If you have a child heading off to college this fall, you’ve probably already made a list of must-have items to help them get on their feet: new sheets, a dorm-friendly refrigerator, the latest laptop and lots of quarters for laundry.
But one thing you may have yet to give them is advice on how to handle this new phase in their life — especially when it comes to making good financial decisions.
Here are five tips we think are worth passing on to your college-bound child.
1. Find a Trustworthy Bank
Now that they’re living on their own, college students often need to find a bank. J.D. Roth of Get Rich Slowly cautions students not to sign up with the first bank they find handing out freebies in front of the university bookstore. Roth even suggests looking into an online bank. You may want to consider Ally.
2. Buy Used Textbooks — or Rent Them Instead
The average annual cost of textbooks is around $1,100, according to Scholarships.com. But Yahoo! Finance points out that students can save money by buying used textbooks, or even renting them through online services like Follett.If your child has an e-reader, they may also be able to rent electronic versions of their textbooks, according to Time.
3. Pay Your Bills on Time
Many kids find themselves paying at least some of their own bills for the first time in college. Roth suggests stressing the importance of paying these bills before they’re due. Make sure your child understands that paying late fees is never worth it — and, worse, that late bill payments can hurt their credit.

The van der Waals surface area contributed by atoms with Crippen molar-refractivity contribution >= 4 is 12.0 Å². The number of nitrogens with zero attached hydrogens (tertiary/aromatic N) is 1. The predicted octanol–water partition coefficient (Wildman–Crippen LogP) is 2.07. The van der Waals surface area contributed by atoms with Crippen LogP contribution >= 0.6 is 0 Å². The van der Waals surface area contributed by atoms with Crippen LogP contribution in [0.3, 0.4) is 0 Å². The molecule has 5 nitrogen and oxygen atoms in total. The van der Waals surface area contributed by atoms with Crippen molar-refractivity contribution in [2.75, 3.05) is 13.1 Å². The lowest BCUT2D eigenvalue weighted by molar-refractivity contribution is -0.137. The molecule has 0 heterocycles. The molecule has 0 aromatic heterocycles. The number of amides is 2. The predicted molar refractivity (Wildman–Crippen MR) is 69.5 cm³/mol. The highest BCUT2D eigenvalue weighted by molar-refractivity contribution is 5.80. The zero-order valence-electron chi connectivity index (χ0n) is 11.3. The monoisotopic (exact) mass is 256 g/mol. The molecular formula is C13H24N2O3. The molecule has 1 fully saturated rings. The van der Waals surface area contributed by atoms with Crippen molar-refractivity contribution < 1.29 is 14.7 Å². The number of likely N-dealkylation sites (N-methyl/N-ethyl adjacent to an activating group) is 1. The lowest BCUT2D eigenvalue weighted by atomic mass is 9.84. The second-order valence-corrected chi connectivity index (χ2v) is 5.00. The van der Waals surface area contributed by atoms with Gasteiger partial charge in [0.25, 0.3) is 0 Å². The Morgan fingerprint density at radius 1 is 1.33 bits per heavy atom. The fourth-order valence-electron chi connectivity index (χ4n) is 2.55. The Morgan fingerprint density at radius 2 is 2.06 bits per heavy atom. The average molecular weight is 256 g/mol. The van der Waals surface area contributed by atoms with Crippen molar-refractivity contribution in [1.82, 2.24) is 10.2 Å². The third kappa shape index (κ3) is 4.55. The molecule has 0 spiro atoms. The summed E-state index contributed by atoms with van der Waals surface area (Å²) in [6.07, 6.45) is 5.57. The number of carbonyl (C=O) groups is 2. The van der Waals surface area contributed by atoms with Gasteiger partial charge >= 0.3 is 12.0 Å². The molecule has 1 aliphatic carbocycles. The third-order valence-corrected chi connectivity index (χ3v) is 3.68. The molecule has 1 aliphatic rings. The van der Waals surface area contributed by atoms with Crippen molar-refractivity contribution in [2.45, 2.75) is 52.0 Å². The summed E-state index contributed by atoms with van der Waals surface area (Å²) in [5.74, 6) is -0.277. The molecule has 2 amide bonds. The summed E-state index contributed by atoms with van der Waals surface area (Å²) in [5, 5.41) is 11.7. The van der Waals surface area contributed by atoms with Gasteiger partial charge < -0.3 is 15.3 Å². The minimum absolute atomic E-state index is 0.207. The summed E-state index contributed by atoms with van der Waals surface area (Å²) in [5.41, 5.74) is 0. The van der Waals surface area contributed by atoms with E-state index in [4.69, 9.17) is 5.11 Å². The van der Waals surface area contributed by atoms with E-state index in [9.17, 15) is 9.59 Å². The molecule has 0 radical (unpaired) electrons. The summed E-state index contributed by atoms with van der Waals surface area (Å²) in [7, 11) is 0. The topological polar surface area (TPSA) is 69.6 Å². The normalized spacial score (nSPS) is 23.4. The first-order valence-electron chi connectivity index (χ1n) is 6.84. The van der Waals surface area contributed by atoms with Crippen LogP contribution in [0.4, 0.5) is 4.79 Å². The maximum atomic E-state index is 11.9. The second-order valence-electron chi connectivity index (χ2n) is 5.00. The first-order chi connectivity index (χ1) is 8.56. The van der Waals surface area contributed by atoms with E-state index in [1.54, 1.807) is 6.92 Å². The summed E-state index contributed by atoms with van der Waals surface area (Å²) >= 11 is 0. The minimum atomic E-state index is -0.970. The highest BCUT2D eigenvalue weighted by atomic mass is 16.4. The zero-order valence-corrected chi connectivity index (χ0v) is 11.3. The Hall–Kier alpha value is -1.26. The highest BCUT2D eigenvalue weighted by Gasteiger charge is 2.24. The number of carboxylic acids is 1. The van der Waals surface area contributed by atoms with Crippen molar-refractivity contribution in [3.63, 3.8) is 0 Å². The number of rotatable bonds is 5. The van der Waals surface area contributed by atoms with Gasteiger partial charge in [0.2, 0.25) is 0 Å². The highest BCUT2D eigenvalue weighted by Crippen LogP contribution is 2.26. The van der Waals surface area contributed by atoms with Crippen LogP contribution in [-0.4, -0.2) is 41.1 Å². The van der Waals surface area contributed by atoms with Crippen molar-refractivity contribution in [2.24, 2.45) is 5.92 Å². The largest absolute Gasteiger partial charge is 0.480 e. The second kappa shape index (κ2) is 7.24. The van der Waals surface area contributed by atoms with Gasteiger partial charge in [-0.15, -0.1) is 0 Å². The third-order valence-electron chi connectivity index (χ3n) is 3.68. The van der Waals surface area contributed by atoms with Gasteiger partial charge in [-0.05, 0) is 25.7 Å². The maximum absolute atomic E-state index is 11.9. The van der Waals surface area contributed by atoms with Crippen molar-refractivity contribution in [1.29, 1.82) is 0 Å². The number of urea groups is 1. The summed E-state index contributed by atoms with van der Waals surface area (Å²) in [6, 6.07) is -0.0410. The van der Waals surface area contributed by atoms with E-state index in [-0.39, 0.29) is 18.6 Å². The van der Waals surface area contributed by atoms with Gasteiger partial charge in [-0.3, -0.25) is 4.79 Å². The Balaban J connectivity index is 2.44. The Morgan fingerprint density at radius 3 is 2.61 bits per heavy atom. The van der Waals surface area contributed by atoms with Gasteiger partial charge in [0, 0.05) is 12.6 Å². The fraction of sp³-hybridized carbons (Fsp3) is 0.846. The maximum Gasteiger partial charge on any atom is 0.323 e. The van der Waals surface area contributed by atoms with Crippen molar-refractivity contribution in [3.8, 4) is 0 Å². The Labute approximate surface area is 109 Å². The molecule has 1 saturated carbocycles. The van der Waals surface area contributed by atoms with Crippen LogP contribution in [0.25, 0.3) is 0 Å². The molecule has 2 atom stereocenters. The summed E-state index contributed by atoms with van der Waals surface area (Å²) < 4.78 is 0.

4. Pool Your Resources
If your child lives with roommates, he or she can probably save money by buying certain household staples — like paper towels, cereal and cleaning supplies — in bulk, and then splitting the cost, Yahoo! Finance notes. This plan only really saves money as long as nothing’s wasted and each roommate only uses their share. But with some foresight and consideration, this habit can end up benefitting everyone involved.
5. Take School Seriously
WiseBread has a long list of tips for college students, and they all boil down to one thing: take your education seriously. After all, you (or your child) are funding this education. Think of it this way: Students who skip class or blow off the required reading are actually paying for something they’re not using — a personal finance no-no. Remind your son or daughter that even when classes get tough — or when their friends are skipping out to go sunbathe on the Quad — education is an expensive asset, and should be treated as such.
Do you have a son or daughter starting classes this fall? What tips, financial or otherwise, will you give them to ensure they get the most out of their college career?